Starting with “Dear,” followed by Mr./Ms./Mx. and the recipient’s last name is one example of a suitable salutation.
While these greetings are formal enough for a job-related email, it also shows the recipient that you specifically crafted the email for them — and they aren’t part of a mass emailing list.
Skip the traditional “To Whom It May Concern” and “Dear Sir or Madam,” as these come across as rigid and vague.
For example, let’s say you’re emailing a company about a job application, but you couldn’t find the name of the right HR team member. Instead of using “Dear Sir or Madam,” you could write something like “Dear Company X Hiring Team,” “Hello, Company X Recruiter,” or “Attn: Company X Hiring Manager.”
Please use the above as a last resort only when you can’t find the name of the hiring manager. In most cases, going through the website and the company’s LinkedIn activity will provide you with the right name, and it will signal to the hiring manager that you took the time to learn about their company.
Still not sure which salutation to use?
Read my guide on How to Start an Email in 2021 for some helpful pointers and examples.
Step 4: Polish Your Introduction
The next step is to write a great introduction.
You should use the opening lines to explain briefly who you are and the purpose of your email.
Additionally, you should mention why you chose to write to the recipient specifically.
Was it a recommendation from a mutual connection, or did you meet at a networking event? Or maybe you’re inquiring about a job posting you found online.
But remember, don’t write long-winded introductions — people prefer emails that get straight to the point.
Step 5: Focus on Your Qualifications and Skills in the Email Body
The email body should focus on your qualifications and your shared interest in a particular field. However, this doesn’t mean you should summarize your resume.
Instead, you could share your unique accomplishments and value proposition — what problems can you help them solve or what value can you add to the company.
If your email requests an informational interview with the recipient, introduce yourself, explain your career goals, and mention why you want to meet the recipient.
Moreover, you must briefly mention your educational accomplishments, career achievements, and relevant experience. This helps the recruiter confirm that you are qualified for the job.
Step 6: Include a Call to Action and Note of Thanks
Include a clear, simple call to action requesting a job interview, phone call, or responding email. This will make your intentions clear and convey your desire for your recipient to respond.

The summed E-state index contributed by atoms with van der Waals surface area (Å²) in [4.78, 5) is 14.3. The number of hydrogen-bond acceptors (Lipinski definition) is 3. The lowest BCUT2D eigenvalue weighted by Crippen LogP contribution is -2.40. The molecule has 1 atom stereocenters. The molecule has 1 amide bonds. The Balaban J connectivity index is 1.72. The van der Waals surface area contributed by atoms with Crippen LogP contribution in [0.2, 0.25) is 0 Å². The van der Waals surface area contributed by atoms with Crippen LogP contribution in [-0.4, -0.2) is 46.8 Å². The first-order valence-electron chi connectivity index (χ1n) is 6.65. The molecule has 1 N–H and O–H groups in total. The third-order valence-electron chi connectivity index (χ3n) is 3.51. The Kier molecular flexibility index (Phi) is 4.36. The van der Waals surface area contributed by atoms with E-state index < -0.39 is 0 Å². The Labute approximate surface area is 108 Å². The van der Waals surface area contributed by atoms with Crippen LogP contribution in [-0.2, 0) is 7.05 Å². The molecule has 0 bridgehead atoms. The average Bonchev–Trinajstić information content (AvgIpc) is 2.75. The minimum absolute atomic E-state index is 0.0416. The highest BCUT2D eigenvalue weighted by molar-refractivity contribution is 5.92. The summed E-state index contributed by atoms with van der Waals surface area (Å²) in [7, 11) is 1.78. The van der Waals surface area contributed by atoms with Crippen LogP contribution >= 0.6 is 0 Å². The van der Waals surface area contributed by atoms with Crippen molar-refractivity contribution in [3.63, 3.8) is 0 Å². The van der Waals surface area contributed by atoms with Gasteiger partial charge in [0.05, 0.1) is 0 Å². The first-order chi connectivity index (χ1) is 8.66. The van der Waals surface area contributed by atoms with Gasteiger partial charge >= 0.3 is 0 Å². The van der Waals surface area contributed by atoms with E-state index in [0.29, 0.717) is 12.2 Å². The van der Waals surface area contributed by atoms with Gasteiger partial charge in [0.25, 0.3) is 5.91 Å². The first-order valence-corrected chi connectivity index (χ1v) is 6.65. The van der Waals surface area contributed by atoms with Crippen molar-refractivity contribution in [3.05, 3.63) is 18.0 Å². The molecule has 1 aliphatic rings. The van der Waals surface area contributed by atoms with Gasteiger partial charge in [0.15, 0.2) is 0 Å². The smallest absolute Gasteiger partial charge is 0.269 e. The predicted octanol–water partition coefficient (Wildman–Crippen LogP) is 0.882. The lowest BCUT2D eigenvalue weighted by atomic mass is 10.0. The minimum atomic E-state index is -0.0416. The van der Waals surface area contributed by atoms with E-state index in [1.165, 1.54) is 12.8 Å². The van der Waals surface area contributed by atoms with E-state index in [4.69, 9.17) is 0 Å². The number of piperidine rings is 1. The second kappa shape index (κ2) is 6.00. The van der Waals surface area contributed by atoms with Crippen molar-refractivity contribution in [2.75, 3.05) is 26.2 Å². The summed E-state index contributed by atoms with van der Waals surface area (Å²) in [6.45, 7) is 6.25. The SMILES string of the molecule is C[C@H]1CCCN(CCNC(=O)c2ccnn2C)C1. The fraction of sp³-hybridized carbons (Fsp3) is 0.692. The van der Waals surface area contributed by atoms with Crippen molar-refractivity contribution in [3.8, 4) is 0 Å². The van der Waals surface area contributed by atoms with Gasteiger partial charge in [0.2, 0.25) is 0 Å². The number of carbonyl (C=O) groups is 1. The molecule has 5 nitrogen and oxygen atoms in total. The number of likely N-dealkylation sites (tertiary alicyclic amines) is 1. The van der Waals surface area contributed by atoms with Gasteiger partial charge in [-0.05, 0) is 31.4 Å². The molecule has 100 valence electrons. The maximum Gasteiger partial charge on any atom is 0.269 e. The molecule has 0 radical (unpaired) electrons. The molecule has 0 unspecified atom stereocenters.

To end your email body on a positive and gracious note, you should also add a brief message of thanks for their time and consideration.
Step 7: Conclude with Your Name and Contact Information
Finally, you should use a straightforward closing statement to end your email.
Here are some common email sign-offs you could use (or avoid):
- “Best” — This is a popular and neutral way of ending emails. However, you could run the risk of sounding dull. Instead, you could add a variation on this sign-off like “Best wishes” and “Best regards.”
- “Regards” — While this is a simple sign-off and the current neutral standard for many such emails, it could also come across as bland. To add a friendlier tone, you could modify it to “Kind regards” or “Warmest regards.”
- “Best regards” — This is a frequently used compromise that’s suitable for any job-seeking email.
- “Sincerely” — Some older traditional sign-offs such as “Sincerely,” “Sincerely yours,” and “Yours Truly” are polite but very old-fashioned ways of ending an email. It’s best to avoid them if you want to be seen as a savvy, contemporary job applicant.
For more ways to end an email, check out my post on How to End a Professional Email.
Regardless of the sign-off you choose, you must mention your full name, phone number, email address, and other contact information. This further clarifies who you are and how the recipient can contact you to set up a job interview.
Step 8: Thoroughly Proofread It Before Sending
Before sending any email, especially a professional email, you should proofread it several times.
As this cold email is the first impression your potential employer will have of you, it needs to be perfect.
You could even have someone proofread your email before sending it to ensure you didn’t miss anything. Proofreading also helps to confirm that the email’s tone comes across as you intended.
This is the last step in writing the email that could help you land your dream job.
Now that we’ve covered the basics of how to write a cold email for a job, I’ll give you some quick pointers to help you nail your cold emails.
6 Actionable Tips for Sending Cold Email Job Inquiries
Here are six practical tips to help you send successful cold emails for a job.
1. Personalize Your Message
Personalizing your cold email is essential to increase your chances of being noticed by the recipient. It makes it easier to develop a personal connection with the email recipient.
Including the recipient’s name in the email, what they’re looking for, and referencing notable company projects are some quick ways to personalize your message.
For example, if you’re applying for a position in the advertising department, you could mention a past advertising campaign run by the company. This conveys a genuine interest in your potential employer.
But when you could be sending dozens or more cold email job inquiries, personalizing each one can be tedious and time-consuming. Fortunately, you can use cold email outreach tools to send bulk cold emails tailored to prospective employers with ease.
2. Follow Up If You Don’t Get a Response
Your recipient is probably a busy person, so a follow-up email could give them a gentle nudge if they’ve forgotten to reply or missed your first email.
Ideally, wait a week after sending your cold email, and if you haven’t received a response, send a short follow-up email. (Skip ahead to check out a simple cold email follow-up example.)